The sale of the CVAS business - one of the last remaining significant Nortel assets - was announced in December 2009 and was set to go to auction, but it is understood that no other qualified bidders emerged.
Genband was set to buy the CVAS unit for $282m, but adjustments mean that the net price is now a paltry $182m, a fraction of the $800m sales generated by the business in 2008.
The CVAS business was consistently highly placed at the top of the global carrier VoIP market, with deployments in 16 out of the top 20 global carriers by IDC's reckoning.
The bargain basement price will come as a bitter disappointment to Nortel and its creditors, which had hoped to generate more cash from the sale. The firm has now made over $3bn from various asset sales, but this is under 50% of annual sales for 2008.
Canadian media has reported that over 1,600 Nortel employees will be hired by privately-owned Genband, whose CEO Charles Vogt yesterday heralded the creation of the "industry's most comprehensive carrier VoIP portfolio".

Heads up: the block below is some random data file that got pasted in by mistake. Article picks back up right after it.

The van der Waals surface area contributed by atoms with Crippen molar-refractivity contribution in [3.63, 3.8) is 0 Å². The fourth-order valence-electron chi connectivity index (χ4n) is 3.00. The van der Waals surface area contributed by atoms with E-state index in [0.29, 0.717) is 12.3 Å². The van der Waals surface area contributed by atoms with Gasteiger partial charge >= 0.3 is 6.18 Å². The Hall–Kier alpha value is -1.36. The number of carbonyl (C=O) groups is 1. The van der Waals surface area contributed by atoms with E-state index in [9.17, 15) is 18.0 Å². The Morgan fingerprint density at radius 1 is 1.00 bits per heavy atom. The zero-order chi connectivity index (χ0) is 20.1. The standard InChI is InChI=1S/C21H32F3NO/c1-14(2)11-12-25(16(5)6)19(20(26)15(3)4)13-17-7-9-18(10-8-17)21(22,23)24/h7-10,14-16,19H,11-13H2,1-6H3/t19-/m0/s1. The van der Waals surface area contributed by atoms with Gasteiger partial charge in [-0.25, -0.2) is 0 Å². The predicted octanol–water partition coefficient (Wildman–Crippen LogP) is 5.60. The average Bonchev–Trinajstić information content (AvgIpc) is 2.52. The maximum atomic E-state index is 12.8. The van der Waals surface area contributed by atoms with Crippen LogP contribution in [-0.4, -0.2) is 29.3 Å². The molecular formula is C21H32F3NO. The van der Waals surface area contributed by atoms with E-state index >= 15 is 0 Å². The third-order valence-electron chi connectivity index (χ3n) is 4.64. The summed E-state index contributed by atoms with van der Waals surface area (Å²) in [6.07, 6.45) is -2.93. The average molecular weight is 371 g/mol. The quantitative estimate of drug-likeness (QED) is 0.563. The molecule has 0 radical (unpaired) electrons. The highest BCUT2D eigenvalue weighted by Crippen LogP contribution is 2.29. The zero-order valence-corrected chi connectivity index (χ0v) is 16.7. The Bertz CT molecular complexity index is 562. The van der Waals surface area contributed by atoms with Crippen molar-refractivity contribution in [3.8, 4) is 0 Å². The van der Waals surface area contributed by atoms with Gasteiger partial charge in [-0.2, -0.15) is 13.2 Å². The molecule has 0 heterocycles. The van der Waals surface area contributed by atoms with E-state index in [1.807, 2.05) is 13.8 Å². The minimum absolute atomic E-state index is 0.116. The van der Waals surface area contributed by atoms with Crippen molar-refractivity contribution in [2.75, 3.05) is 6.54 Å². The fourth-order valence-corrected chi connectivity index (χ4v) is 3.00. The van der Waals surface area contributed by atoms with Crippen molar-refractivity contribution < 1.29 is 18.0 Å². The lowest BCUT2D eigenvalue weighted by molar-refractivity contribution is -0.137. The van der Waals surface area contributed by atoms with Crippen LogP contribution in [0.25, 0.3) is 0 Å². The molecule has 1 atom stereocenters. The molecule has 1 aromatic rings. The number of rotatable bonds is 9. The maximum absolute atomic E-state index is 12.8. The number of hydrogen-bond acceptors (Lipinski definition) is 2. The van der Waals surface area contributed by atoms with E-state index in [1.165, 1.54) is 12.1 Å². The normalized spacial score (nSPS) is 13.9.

"This move will put Genband in a unique position to cost-effectively transform today's legacy switching infrastructure ... we look forward to integrating Nortel's CVAS products and welcoming their employees," he added.
The sale is expected to close during Q2.
Meanwhile, the UK pensions regulator is attempting to file a claim of up to £2.1bn on Nortel's assets to cover a shortfall in the pensions of over 40,000 Britons.
Nortel is understood to be attempting to block the claim, which the regulators must make stand up in a Canadian court. Its authority outside the UK is legally untested.
The clash also puts British pension-holders at loggerheads with members of the Canadian scheme, who are also trying to recover their money.